Management Classes Reconsidered

7 Nov

“So what do you think?”

A market research firm trying to sell us some data had just finished giving their presentation to Helen (WE Marketing’s Planning Head as well as my boss), Patrick (Group Account Director), and me (the intern from America). All eyes were trained on me as my brain struggled to process the situation and come up with an appropriate response to Helen’s question.

A dozen things flashed through my head during the infinitesimal pause between her question and my response. Things like “I actually have no idea” and “I wish I didn’t skip breakfast” were quickly dismissed in favor of “Try to come up with something intelligent” and “I really wish I had paid closer attention”.

Why hadn’t I paid attention though? Aside from the hunger pangs, I was really struck by the “real-world situation” that I was in. Indeed it most definitely was one of those enigmatic “real-world situations” that Olin claims to prepare its graduates for so well. Throughout my freshman year, I had always questioned the usefulness of having to dress up and give presentations. But there I was, watching these poor souls pitching their very real product with some very real dollars yuan on the line. Suddenly, all those Management courses seemed worthwhile. While I, and many of my peers, feel that we are getting graded mainly on “fluff”, upon reflection, a realization comes to light. The content of the presentations that we do for class don’t matter as much as the manner in which we present them.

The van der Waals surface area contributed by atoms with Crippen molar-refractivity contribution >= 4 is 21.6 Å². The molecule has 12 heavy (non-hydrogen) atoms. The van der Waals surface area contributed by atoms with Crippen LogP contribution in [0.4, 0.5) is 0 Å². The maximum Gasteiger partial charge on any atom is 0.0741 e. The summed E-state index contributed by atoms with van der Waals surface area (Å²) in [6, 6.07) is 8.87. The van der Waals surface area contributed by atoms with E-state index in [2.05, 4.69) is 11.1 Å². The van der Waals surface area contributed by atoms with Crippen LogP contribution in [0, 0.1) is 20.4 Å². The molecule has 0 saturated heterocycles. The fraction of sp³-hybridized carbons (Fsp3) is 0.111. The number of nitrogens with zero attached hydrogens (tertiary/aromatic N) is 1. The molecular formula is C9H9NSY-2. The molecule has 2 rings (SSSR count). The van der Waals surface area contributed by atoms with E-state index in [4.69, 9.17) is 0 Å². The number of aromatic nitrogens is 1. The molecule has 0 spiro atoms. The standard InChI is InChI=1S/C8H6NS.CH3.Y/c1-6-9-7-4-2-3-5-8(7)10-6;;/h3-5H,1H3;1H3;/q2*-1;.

Of course, in the “real-world” content matters too. However, without the skills that we are developing now in classes such as Management Communication, it wouldn’t matter how great a certain product is if we are ineffective in demonstrating the virtues of said product.

As I looked into the apprehensive and slightly nervous faces of the presenters, I immediately felt sympathy. Negative feedback for me normally meant the difference between an “A” or “B” but this could cost them their livelihood. All at once I was overwhelmed with the sensation of how little knowledge I truly had.

The best I could come up with was: “It’s worth giving some consideration.”

by Jonathan Wu

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